• Compact design
  • Easy to use
  • Inexpensive


  • Reception is sometimes poor
  • Instructions are complicated


The Tivdio V-111 is a good choice if you’re looking to pick up shortwave stations. It’s a good all-round AM/FM radio with some useful features such as a sleep timer and a digital display that makes it easy to tune in to the right frequency.

Choosing an AM/FM Radio

Here are a few things to think about when choosing an AM/FM radio.


Most AM/FM radios on the market right now cost between £10 and £50. For £10-£30 you can get a basic portable or pocket radio without any special features. AM/FM radios with a CD player or other extra features will typically cost around £30-50.

Size and portability

AM/FM radios are usually quite small and portable, with the option to power them with batteries or the mains. You can also choose a pocket radio if you want something to put in your pocket while gardening, walking or exercising etc. Pocket radios are small and light and use earphones/headphones as an aerial.


You might want to consider the following features:

  • Headphone jack – If you want to listen to the radio privately, make sure it has a headphone jack.
  • Batteries – Most portable AM/FM radios take AA or C-size batteries, though some have a built-in rechargeable battery. Consider which would be most convenient for you. If you don’t have a battery recharger and don’t want to keep buying batteries, a built-in battery might be more convenient.
  • Digital or analogue tuning – A digital display means you can tune into a frequency precisely, whereas with an analogue display you might have to spend more time fiddling with the tuning to get the best reception. However, lots of people prefer an old-fashioned tuning dial to a modern digital display.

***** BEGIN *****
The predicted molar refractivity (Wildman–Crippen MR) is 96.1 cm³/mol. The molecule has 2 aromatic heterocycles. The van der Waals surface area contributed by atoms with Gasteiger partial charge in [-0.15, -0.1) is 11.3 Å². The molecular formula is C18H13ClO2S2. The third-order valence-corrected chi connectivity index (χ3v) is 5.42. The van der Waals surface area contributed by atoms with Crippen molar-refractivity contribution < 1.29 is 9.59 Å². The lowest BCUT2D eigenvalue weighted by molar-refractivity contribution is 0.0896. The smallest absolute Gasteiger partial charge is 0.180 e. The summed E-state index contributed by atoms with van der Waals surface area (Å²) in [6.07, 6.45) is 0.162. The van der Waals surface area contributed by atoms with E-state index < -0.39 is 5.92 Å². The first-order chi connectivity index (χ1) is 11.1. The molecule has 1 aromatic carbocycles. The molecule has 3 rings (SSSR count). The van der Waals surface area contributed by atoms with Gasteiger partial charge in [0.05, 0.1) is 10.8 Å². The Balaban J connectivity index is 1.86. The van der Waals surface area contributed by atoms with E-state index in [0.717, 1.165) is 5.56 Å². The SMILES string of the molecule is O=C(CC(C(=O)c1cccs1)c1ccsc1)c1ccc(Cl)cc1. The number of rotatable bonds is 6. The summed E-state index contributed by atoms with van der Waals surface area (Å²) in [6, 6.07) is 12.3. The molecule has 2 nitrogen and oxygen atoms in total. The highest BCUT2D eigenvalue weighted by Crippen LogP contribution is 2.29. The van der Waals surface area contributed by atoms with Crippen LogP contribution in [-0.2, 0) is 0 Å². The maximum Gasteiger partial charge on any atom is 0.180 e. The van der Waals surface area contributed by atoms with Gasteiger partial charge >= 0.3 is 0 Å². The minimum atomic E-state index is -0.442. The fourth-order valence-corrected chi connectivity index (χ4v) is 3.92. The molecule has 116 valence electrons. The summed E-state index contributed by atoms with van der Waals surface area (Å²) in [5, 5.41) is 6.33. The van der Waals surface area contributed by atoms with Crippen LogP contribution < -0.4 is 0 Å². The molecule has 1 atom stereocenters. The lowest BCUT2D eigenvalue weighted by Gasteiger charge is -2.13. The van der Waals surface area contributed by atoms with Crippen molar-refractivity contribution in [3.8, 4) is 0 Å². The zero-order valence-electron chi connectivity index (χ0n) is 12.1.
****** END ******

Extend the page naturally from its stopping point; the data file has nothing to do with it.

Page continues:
• Presets – Being able to save preset stations means you won’t need to spend a lot of time retuning the radio. Lots of radios allow you to save the frequencies of your favourite stations so you can access them quickly.
  • Alarm – An alarm could be useful if you use the radio in the bedroom or the kitchen. Check whether the radio you’re looking at has an alarm if this would be a useful feature for you.


Understanding AM, FM, LW, MW and SW

One of the confusing things about AM/FM radios is the number of different acronyms used. What’s the difference between, AM, FM, LW, MW and SW? Here’s a brief explanation of what these terms mean.


AM stands for “amplitude modification”. It transfers information by varying the amplitude of the carrier wave. It’s the oldest method of transmitting radio broadcasts and while FM and DAB are now more popular, several stations still broadcast on AM in the UK.

AM broadcasts are segmented into different broadcast bands: MW, LW and SW.


MW stands for “medium wave”. It ranges from 526.5 kHz to 1606.5 kHz. The UK’s most popular AM radio station, BBC Radio Five Live, broadcasts on MW using frequencies 693 and 909 kHz.


LW stands for “longwave”. In Europe it refers to the frequencies from 30 to 300 kHz. BBC Radio 4 is available on 198 kHz longwave, though most people listen to it on FM.


SW stands for “shortwave”. It uses the highest frequencies, and while it isn’t precisely defined, frequencies range from at least 1.7 to 30 MHz. Shortwave radio is useful for long-distance broadcasting as it allows radio waves to be refracted or reflected by the ionosphere, travelling beyond the horizon.